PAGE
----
“Why is everyone thinking about forest and peat land while overlooking oceans, the biggest carbon store on the planet?” said Dan Lafolley, marine vice chairman for the World Commission on Protected Areas of the Swiss-based International Union for the Conservation of Nature. “It would be a travesty if Copenhagen addressed forests but not other carbon stocks.”
The potential for payments has even pitted advocates for some types of forest against advocates for other types.
“Were not sure in Copenhagen there will be a definitive mechanism for monetizing forests, but if there is we think all forests should be included,” Steve Kallick, director of the Boreal Conservation Pew Environment Group, who studies northern forest stocks and noted that by some measures, boreal forests store twice as much carbon dioxide per unit as tropical forests.
Even if the ministers pass the agreement, as it is predicted they will, it will take some time before the money starts flowing. Many details remain to be worked out, including the exact level of emissions reduction the REDD program should aim for and by what date, and what system should be used to measure the carbon storage of various habitats.
Meanwhile, scientists and conservationists have flocked to Copenhagen to make their case.
“We’ve seen the idea of REDD start in forestry, but expand to other land use sectors,” Ms. Putt said.
Cary Fowler of the Global Crop Diversity Trust said he decided to come to Copenhagen when he saw no mention of crop diversity or agriculture in an earlier climate proposal.
“I thought I’d better come,” he said. “This negotiation will help decide what’s on the table — which issues are legitimate and which not.”
While progress was made on the forest program, little else was achieved at the bargaining tables here on Tuesday. A top United Nations official, asked to characterize the state of the talks, said simply, “Terrible.”
A new draft of a proposed global accord leaves critical questions unanswered: how deeply nations will cut their greenhouse gas emissions, how much money will flow to help poor nations adapt to global warming and how any environmental program will be monitored and verified.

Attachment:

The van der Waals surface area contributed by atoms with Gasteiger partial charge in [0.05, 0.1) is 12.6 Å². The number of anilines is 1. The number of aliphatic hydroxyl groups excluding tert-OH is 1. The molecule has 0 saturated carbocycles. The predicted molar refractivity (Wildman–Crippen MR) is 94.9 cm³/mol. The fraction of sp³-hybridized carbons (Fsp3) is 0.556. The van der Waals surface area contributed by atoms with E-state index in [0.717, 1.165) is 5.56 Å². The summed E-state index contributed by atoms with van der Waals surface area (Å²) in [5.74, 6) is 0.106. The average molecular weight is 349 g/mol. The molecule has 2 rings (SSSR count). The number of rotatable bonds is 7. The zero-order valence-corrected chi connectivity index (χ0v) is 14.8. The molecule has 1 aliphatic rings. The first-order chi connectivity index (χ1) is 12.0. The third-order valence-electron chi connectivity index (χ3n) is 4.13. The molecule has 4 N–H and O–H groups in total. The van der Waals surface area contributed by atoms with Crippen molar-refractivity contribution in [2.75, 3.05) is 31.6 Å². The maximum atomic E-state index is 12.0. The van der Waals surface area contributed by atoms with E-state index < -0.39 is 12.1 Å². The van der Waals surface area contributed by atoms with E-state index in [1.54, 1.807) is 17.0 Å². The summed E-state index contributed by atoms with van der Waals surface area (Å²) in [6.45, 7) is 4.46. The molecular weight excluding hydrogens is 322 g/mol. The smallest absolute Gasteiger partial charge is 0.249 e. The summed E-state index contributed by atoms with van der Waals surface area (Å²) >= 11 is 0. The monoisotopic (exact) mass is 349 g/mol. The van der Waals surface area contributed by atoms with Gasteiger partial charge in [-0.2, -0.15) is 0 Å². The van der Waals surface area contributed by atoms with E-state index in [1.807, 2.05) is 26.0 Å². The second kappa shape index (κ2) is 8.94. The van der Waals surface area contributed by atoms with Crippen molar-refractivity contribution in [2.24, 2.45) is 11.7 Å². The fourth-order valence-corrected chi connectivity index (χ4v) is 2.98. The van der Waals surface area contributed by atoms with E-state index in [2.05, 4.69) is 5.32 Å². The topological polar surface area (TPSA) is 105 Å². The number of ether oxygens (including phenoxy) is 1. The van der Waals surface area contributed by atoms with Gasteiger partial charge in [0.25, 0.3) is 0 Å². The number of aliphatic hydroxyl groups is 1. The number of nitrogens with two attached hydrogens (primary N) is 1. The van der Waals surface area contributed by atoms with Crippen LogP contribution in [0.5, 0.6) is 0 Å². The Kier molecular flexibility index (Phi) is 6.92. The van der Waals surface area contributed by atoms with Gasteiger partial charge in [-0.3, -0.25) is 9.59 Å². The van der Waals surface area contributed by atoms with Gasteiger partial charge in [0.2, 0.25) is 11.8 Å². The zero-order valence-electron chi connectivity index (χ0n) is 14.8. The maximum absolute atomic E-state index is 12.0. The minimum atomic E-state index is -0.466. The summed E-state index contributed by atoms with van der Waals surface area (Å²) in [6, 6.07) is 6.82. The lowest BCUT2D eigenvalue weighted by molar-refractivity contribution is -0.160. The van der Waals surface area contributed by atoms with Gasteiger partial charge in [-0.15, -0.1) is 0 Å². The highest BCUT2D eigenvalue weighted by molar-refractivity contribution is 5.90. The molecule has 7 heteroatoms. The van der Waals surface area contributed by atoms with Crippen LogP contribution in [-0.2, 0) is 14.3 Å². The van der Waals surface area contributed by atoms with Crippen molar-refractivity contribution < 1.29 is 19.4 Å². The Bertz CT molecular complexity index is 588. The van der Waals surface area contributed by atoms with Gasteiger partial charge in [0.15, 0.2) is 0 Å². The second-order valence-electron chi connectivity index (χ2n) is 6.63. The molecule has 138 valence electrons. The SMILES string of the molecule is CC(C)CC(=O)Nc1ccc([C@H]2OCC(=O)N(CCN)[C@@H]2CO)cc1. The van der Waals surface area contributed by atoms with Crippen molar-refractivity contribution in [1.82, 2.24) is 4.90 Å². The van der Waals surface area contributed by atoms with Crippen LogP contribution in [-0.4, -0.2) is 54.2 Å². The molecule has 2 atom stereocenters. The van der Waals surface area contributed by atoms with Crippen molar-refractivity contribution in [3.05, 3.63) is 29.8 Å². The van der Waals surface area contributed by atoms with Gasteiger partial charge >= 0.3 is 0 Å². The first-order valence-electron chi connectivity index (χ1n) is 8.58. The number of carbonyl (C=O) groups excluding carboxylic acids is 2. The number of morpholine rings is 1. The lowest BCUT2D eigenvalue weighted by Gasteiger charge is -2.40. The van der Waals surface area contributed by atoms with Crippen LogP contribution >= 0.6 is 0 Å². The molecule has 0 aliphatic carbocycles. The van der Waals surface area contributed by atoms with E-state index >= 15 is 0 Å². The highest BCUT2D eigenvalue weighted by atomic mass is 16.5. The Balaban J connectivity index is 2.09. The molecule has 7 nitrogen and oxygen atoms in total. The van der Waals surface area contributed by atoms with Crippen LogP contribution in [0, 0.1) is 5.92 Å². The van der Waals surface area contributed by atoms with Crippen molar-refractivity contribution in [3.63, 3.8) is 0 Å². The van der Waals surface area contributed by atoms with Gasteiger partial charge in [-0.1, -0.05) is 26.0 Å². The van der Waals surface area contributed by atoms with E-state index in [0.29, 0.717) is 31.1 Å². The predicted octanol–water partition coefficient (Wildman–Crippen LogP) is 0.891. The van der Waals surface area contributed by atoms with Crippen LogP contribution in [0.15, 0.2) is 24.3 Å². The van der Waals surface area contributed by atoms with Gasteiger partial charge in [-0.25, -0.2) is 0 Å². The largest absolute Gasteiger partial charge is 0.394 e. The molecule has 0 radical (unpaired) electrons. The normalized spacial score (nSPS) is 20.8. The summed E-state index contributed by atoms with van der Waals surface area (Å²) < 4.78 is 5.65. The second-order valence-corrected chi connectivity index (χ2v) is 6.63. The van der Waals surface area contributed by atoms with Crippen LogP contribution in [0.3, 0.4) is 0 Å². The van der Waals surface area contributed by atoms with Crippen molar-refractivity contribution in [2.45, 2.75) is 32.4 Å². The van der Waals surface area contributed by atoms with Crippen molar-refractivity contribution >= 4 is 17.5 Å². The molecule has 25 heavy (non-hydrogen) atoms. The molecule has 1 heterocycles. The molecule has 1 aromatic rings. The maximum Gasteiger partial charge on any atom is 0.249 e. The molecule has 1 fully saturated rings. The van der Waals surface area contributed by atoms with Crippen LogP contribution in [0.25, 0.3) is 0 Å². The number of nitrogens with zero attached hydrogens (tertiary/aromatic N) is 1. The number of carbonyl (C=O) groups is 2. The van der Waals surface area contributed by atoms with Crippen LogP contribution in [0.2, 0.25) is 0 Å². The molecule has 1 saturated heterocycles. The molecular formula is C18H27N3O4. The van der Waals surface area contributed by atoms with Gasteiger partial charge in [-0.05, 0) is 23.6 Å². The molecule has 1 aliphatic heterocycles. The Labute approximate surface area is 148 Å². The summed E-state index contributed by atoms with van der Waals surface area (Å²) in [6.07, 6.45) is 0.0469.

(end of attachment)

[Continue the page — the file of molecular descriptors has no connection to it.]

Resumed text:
“There’s a great deal yet to do,” said Todd Stern, the chief climate change envoy for the United States.
Mr. Stern also said that President Obama would not consider changing the American commitment to reducing greenhouse gas emissions in the United States by about 17 percent below 2005 levels by 2020.
“It’s tied to legislation,” he said. “We don’t want to promise something we don’t have.”
Leaders have already abandoned hope of completing a binding international treaty here and say they will continue the work next year. Trying to infuse a sense of urgency, former Vice President Al Gore pressed the negotiators in an afternoon speech to speed up next year’s sessions with an eye toward completing a treaty in July. He also asked Mr. Obama and Senate leaders to set an April deadline for completing a Senate climate and energy bill.
Mr. Obama has been talking with a number of foreign officials in advance of his arrival here on Friday, the last scheduled day of the conference. He has spoken with the leaders of Britain, France, Germany, Ethiopia and Bangladesh since Monday, hoping to find a way to bridge the differences between the developed and developing countries that have divided this effort for years.
Secretary of State Hillary Rodham Clinton will arrive in Copenhagen on Thursday to help provide a final push toward agreement, a State Department official confirmed. She will stay until Mr. Obama departs, the official said.
Ban Ki-moon, secretary general of the United Nations, addressed the delegates Tuesday night as they moved into the final days of negotiations.
“We do not have another year to deliberate,” he said. “Nature does not negotiate.”
John M. Broder contributed reporting.
By ELISABETH ROSENTHAL
Published: December 15, 2009
The New York Times